The professional turned out to be a member of Lowell’s Senior Common Room.
“I actually am a really big proponent of the SCR, and I think it’s one of the more underutilized aspects of House life,” Levy said.
This experience is one example of an interaction between students and faculty members that the House system was established to facilitate.
While several administrators and graduate students live in each House as residential staff, the Senior Common Room also includes a group of non-residential affiliates, including Harvard faculty members, alumni, and people working in the Boston area.
Both a physical space and a group of people, the Senior Common Room system is meant to facilitate interactions between undergraduates and people who can provide mentorship, job opportunities, and House-wide camaraderie in an informal setting.
Harvard’s Senior Common Room system as it exists today was conceived nearly a century ago, but since its inception, many argue that implementation and quality vary widely among the 12 upperclassmen residences.
While some Houses boast black-tie dinners where students rub shoulders with famous professors, many students interviewed for this story were unaware of the existence of their House’s Senior Common Room beyond a physical space.
As the Faculty of Arts and Sciences worked through the planning stages of their more than $1 billion House Renewal project in 2009, an extensive modernization of the upperclassmen residences, its initial report noted that the Senior Common Room is “an outdated concept that in many cases is not working well for current students and faculty.”
One line from the report simply reads: “There is presently a lack of clarity about what the group known as the SCR is and what it is supposed to do.”
While the 2009 report suggested several recommendations to structurally improve the program, evidence of these changes is lacking, and many students and SCR affiliates raise the same critiques that the report identified almost a decade ago.
Like Harvard’s House system as a whole, the Senior Common Room draws its inspiration from the residential college systems of Oxford and Cambridge in the United Kingdom.
According to Lowell House Faculty Dean Diana L. Eck the concept of a Senior Common Room is as old as the House system itself.
Eck said that the first House Master of Lowell and an early senior tutor had “quite a significant exchange of letters” about developing the SCR. They asked questions like, “Who should be a part of this? What kind of people?”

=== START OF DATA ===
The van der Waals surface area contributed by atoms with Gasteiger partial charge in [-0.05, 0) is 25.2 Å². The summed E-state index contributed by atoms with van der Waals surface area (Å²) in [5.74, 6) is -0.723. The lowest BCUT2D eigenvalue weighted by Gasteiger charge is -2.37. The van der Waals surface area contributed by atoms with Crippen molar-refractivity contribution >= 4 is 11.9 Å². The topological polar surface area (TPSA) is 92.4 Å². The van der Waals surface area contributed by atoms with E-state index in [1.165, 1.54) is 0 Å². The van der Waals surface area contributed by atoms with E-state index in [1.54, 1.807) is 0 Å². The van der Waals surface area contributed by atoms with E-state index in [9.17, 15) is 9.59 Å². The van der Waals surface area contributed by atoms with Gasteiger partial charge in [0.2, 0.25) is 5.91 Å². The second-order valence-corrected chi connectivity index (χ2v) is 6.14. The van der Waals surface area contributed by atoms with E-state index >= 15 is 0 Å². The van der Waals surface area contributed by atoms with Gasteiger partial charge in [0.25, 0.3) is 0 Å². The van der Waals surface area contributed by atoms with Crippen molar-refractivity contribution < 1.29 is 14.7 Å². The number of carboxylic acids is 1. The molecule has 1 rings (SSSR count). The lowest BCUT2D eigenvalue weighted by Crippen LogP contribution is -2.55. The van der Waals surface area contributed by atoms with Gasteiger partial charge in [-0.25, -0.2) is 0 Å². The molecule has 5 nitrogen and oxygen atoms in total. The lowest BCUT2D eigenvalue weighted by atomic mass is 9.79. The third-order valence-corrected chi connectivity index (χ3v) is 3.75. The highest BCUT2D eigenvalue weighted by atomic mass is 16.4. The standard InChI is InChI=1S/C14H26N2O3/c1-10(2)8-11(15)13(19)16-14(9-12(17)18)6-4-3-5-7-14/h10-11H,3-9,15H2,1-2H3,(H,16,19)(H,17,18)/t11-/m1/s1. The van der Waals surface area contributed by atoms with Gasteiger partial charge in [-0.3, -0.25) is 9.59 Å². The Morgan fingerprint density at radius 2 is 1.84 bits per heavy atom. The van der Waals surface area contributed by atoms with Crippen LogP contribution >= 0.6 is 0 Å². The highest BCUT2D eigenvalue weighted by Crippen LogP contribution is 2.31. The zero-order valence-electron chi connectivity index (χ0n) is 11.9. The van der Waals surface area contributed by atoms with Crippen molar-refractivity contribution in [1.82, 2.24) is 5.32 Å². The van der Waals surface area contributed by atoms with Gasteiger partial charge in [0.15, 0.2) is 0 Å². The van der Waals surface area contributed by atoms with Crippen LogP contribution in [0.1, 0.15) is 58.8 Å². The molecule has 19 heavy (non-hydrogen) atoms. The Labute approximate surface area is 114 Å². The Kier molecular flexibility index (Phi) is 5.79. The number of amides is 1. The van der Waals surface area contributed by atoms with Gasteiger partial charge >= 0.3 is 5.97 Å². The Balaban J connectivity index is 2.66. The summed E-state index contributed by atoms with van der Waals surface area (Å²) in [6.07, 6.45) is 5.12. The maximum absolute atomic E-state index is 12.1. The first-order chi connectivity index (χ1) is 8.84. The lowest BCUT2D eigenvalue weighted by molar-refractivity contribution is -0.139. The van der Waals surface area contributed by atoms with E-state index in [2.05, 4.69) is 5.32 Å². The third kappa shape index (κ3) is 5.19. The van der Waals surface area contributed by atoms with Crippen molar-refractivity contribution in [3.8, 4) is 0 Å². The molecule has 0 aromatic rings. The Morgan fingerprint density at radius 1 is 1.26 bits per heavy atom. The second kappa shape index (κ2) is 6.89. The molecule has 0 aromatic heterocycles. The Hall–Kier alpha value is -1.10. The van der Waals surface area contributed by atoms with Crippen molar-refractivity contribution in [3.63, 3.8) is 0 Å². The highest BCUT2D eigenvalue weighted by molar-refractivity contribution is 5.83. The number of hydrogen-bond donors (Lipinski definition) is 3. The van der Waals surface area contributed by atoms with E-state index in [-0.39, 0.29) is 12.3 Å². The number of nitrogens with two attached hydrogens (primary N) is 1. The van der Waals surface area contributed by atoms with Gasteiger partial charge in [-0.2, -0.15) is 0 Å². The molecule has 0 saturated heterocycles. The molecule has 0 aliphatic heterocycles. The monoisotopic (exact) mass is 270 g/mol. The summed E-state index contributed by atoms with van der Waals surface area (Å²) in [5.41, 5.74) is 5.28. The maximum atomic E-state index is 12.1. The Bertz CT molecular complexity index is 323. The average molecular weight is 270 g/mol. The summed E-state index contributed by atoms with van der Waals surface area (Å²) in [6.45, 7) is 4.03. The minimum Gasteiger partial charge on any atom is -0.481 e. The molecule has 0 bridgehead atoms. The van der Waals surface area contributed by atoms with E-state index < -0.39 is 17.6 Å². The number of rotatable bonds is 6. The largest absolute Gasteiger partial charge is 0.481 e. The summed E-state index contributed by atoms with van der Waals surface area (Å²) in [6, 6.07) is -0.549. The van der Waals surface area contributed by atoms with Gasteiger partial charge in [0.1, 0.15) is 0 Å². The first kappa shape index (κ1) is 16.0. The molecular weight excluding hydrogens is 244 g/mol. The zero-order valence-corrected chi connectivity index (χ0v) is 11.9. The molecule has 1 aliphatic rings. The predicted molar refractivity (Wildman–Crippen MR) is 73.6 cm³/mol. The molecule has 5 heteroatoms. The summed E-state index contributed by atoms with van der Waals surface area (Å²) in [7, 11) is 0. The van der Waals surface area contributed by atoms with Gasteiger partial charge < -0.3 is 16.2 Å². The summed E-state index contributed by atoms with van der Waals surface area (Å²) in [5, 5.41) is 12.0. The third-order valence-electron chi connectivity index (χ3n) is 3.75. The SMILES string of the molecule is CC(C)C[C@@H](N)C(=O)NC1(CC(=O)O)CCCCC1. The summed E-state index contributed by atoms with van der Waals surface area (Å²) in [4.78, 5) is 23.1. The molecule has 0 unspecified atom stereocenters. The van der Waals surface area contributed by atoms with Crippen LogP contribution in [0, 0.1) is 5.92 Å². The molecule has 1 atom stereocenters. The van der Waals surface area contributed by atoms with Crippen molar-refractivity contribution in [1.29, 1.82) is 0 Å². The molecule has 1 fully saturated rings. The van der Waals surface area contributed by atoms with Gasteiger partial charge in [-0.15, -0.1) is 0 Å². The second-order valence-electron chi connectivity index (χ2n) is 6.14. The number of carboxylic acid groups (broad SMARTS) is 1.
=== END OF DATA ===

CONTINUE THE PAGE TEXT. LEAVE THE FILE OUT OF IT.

“They wanted people who really were engaged with and cared about undergraduate education, not just the smartest scientists in the world,” she added.
In Lowell House, one vestige of the British model is an event known as “High Table” dinner for seniors—a black-tie affair where students dine with the Harvard faculty members and local professionals in their Senior Common Room.
“People have gotten jobs at High Table, and made connections with people in London or Bolivia,” Eck added.
According to the House renewal report, one of the key aims of the House system is to “promote meaningful faculty-student interaction, with the understanding that House life should engender an intergenerational community of scholars.”
“I think we have a larger and more active Senior Common Room than many other Houses, and it’s one of the things that brings to life the idea of the residential House system,” Eck said, referring to Lowell.
Lowell resident Natalie I. Swartz ’20 said that SCR members often eat in the House’s dining hall and attend formal events, like the Yule Dinner.
Swartz recounted meeting an SCR professor at breakfast in Lowell’s dining hall and speaking with him about the seminar, which she didn’t get the chance to take her freshman year.
“It was so cool to finally meet him, and this whole year whenever we run into each other, I get to talk to him, ask him how the seminar's going. He asks me how sophomore year's going, so it's been a nice relationship to have this semester,” Swartz said.
For alumna Caroline K. Lauer ’14, a first-year master’s degree student at the Graduate School of Design, connecting with members of her House’s SCR facilitated meaningful relationships with experts in her field.
“One of them ended up being incredibly informative for me thinking about graduate school and actually ended up being one of my professors last year at the Graduate School of Design,” Lauer said.
In addition to Harvard professors, House Faculty Deans invite a combination of non-resident professionals and alumni to participate in Senior Common Rooms.
Aspen Institute CEO and famed biographer Walter S. Isaacson ’74, a former resident of Lowell House, said that he returns to Harvard every few months to spend time at Lowell.
“When I come to Harvard, I often eat in Lowell House with some of the students and go to the tea in the Masters’ residence,” said Isaacson, also former member of the Board of Overseers.
Daniel C. Cohn, a lawyer living in Cambridge, said that he regularly attends Adams SCR meetings, participates in House-related festivities, and gives talks on contemporary issues.